Want to keep learning?

This content is taken from the University of Padova's online course, Understanding Epilepsy and its Neuropsychology. Join the course to learn more.
Image of a head with bright brain

The features of medical techniques in detail

We suggest watching these two videos in which some professionals explain in depth how the diagnostic techniques we have just spoken about work and what they are useful for.

If you do not have access to youtube or if you prefer not to watch the videos, each one is preceded by a short description.

In the video below you can see two epilepsy experts at the Beth Israel/Roosevelt Hospital, Patty McGoldrick and Steve Wolf, illustrating the best medical procedure to investigate the brain functioning underlying epilepsy. This is necessary before a surgical intervention to understand whether the patient is a good candidate for surgery. Video EEG looks for abnormal electricity of the brain through electrodes to specifically localize the seizure focus. The patient’s behaviour is simultaneously recorded in order to associate physical symptoms to their atypical observed neural substrates. Instead, MRI is used to identify the structural problems of the brain linked to epilepsy. In the case of discrepancy between video EEG and MRI, when a localized abnormal electricity is found but there are no structural damages in the same area, a PET scan may help to solve it. For example, the discovery of “cold spaces”, representing metabolic abnormalities, confirms the video EEG results. It is quite frequent that these tests converge. Before the surgical intervention “safety tests”, like fMRI and WADA, are used to map the specific brain areas associated to peculiar cognitive functions, such as memory and language, with the aim of not damaging them. The patients are asked to do some tasks, like counting and moving their fingers, to make doctors define the lateralization of language and of memory. Nowadays, fMRI is preferred because it is a non-invasive technique.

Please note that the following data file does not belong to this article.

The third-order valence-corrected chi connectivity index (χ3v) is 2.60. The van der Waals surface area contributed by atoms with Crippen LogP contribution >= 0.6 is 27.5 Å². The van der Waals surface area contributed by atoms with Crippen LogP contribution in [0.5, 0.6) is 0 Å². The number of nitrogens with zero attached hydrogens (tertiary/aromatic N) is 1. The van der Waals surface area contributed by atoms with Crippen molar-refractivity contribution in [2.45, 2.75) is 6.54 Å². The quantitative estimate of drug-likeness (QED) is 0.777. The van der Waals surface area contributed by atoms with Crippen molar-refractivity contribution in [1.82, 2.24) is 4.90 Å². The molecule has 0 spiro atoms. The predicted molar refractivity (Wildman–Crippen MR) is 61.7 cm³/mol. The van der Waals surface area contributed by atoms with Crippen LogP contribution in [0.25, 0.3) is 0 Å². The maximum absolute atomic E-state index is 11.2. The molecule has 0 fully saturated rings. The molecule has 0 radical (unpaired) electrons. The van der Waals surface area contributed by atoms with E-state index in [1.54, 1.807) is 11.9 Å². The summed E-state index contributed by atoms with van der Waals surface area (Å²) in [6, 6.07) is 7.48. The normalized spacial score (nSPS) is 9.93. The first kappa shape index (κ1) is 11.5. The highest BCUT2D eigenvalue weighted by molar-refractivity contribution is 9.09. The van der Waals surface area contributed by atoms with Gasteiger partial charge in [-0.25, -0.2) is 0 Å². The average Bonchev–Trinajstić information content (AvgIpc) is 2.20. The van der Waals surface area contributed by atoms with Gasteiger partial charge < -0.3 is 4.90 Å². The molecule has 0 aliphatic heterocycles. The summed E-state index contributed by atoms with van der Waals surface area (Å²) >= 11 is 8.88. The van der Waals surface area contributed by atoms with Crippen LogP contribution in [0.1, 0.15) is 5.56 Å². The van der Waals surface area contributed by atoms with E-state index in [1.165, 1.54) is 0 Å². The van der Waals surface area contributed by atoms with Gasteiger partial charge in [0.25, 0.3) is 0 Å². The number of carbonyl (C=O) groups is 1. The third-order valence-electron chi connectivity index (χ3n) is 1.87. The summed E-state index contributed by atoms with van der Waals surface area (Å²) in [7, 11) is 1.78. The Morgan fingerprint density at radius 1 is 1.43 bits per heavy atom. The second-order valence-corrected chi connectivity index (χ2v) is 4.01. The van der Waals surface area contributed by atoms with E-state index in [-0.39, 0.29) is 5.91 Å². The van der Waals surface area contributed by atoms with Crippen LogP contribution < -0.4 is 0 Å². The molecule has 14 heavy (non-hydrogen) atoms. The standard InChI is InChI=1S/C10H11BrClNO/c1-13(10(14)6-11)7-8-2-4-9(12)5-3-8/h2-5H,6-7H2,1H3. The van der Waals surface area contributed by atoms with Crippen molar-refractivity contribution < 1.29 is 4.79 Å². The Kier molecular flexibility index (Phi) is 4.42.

This is an additional video, hosted on YouTube.

The following video shows a patient undergoing a WADA test, conducted by Dr. Yoshihide Wada, University of British Columbia. The aim of this procedure is to find the lateralization of cognitive functions in the patient’s brain. Through the left or right carotid artery, a barbiturate is injected in both hemispheres (one at a time) which silences the cognitive functions located there. The procedure requires the patient to begin counting or moving his/her hands before the injection, so the doctor can see whether these tasks are interrupted by the barbiturate and confirm that the anaesthetised hemisphere is responsible for the disrupted function. Although in 90% of people language is left-lateralized, it might be localized in the right hemisphere or in both. Both the WADA test and, more recently, the fMRI are used in surgical interventions to avoid damaging or removing the brain area responsible for speech.

This is an additional video, hosted on YouTube.

Share this article:

This article is from the free online course:

Understanding Epilepsy and its Neuropsychology

University of Padova

Get a taste of this course

Find out what this course is like by previewing some of the course steps before you join: